Skip to content

Photo by iStock

Deploying New Software Technology to Address Today’s Security Challenges

The events of the past year have redefined our normal by transforming how we live and work. As a result, security professionals are facing unexpected new challenges.

The industry is experiencing an insatiable appetite for surveillance storage and improved cybersecurity to limit critical system and data access, but pandemic-reduced budgets are forcing security and IT teams to do more with less by maximizing efficiency and cost effectiveness. In a recent TechRepublic poll, 62% of respondents indicated tighter 2021 IT budgets, with a priority shift to work-from-home and network security technologies.

Several factors have also changed industry requirements during the course of the COVID-19 pandemic:

Facilities impact. Relocating workers to home offices generated empty facilities with limited access, creating a management challenge for security and IT teams. Remote video monitoring and analytics became an essential tool for securing understaffed sites, powered by remote system access and management capabilities.

Civil unrest. Recent protests and violence demonstrated how video data can be utilized for real-time incident management and post-incident investigations. Citywide surveillance video provides real-time situational awareness to enable organizations to effectively manage protest-type incidents as they evolve, and bodycam video evidence is utilized daily in investigations to protect both law enforcement and citizens. With higher camera counts, better resolution, and longer retention periods, these systems generate massive video storage requirements. Their mission-critical nature often dictates high availability and enhanced data protection to minimize downtime and video loss.

Cybersecurity breaches. Recent high-profile breaches of network monitoring and video surveillance systems reinforced the need for stronger cybersecurity protection. The SolarWinds hack exposed thousands of customers with unauthorized access to critical systems, and in a separate incident, hackers gained access to live and recorded video from over 150,000 surveillance cameras inside hospitals, companies, police departments, prisons, and schools. Organizations must implement policies and procedures to protect against intrusions and develop ransomware protection strategies that include risk assessments, backup infrastructure updates, and emergency storage recovery plans.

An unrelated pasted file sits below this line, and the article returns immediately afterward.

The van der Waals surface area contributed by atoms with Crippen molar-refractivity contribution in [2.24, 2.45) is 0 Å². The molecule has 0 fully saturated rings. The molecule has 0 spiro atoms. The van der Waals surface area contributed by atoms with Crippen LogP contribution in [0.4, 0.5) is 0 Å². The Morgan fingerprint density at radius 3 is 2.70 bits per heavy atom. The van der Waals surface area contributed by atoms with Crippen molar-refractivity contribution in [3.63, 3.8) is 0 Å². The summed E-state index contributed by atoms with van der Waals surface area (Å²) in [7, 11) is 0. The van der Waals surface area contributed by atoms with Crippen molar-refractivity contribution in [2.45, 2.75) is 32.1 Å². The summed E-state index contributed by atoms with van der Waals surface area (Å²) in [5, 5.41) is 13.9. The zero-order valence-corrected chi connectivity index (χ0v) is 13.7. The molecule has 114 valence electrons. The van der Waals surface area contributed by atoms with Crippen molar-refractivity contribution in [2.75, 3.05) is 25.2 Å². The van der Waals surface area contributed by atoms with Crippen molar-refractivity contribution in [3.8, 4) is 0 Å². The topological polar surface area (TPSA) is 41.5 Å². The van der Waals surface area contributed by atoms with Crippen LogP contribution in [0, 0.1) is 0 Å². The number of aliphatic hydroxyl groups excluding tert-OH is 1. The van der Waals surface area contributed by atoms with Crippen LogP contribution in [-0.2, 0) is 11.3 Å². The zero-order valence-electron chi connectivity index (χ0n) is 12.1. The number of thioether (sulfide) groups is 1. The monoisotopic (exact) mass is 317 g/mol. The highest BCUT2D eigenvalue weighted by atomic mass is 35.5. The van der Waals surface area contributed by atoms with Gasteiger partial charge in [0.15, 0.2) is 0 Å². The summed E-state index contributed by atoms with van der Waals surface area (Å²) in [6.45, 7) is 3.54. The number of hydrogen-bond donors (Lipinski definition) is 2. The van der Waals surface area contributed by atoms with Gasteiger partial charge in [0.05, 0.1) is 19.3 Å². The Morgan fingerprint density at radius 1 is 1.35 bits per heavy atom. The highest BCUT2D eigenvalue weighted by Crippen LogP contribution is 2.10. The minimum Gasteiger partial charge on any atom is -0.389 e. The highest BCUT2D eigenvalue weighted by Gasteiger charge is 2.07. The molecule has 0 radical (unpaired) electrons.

Fortunately, newer, proven technologies can help security teams address emerging challenges by maximizing efficiency, protection, and cost effectiveness:

Consolidation. New network video recorders (NVRs) combine nearly 1PB of storage with the necessary processing power and ingest capabilities to match. Consolidated systems reduce hardware and management costs associated with complex compute and storage environments.

Hyper-converged infrastructure (HCI). HCI and software-defined storage eliminate the need for standalone servers by allowing multiple applications and storage to run on the same infrastructure. In mission-critical environments, HCI provides high resiliency with application failover and enhanced data protection. This resiliency protects camera recording, recorded video, and immediate access to recorded video against catastrophic hardware failure -- without the cost and complexity of a fully redundant infrastructure.

Software-defined object storage. Object storage is a relatively new, cost-effective approach to storing large amounts of unstructured data like video. Storage “objects” combine the data, metadata, and a unique identifier to eliminate the scalability and complexity challenges associated with hierarchical file systems. Adoption for video solutions has been slow due to different storage protocol requirements, but storage vendors have overcome those challenges and can now deliver surveillance-ready solutions. Object storage can also deliver cost-effective geographic resiliency to protect against catastrophic site failures for high-risk environments.

Tiered storage. Surveillance video traditionally utilizes a single storage tier, but requirements for increased retention times and redundant video copies are changing that. Many video management systems (VMS) create distinct archive tiers, and some storage providers offer automated tiering software -- enabling archive tiers on multiple storage media, including cost-effective tape with user-transparent retrieval functionality.

Ransomware prevention. Applying data management best practices to surveillance storage systems can safeguard video from ransomware threats. By protecting critical data ahead of time—whether using the 3-2-1-1 backup method (three copies of critical data, stored on two different mediums, with one copy offline and one copy offsite) or storing data in a secure private cloud—organizations can reduce the impact of ransomware on their operations.

Health monitoring and remote management. Deploying remote system management and proactive system health diagnostic tools prevents costly outages and reduces system management costs. Proactive diagnostic tools identify potential issues before they become critical, and technicians can apply the fix using remote management tools, eliminating the need for costly dispatches to access-restricted facilities.

Security teams face more challenges than ever before, but these technology advancements can help them meet the demanding requirements created by today’s new normal.

Dave Schatz is the director of surveillance sales for Quantum.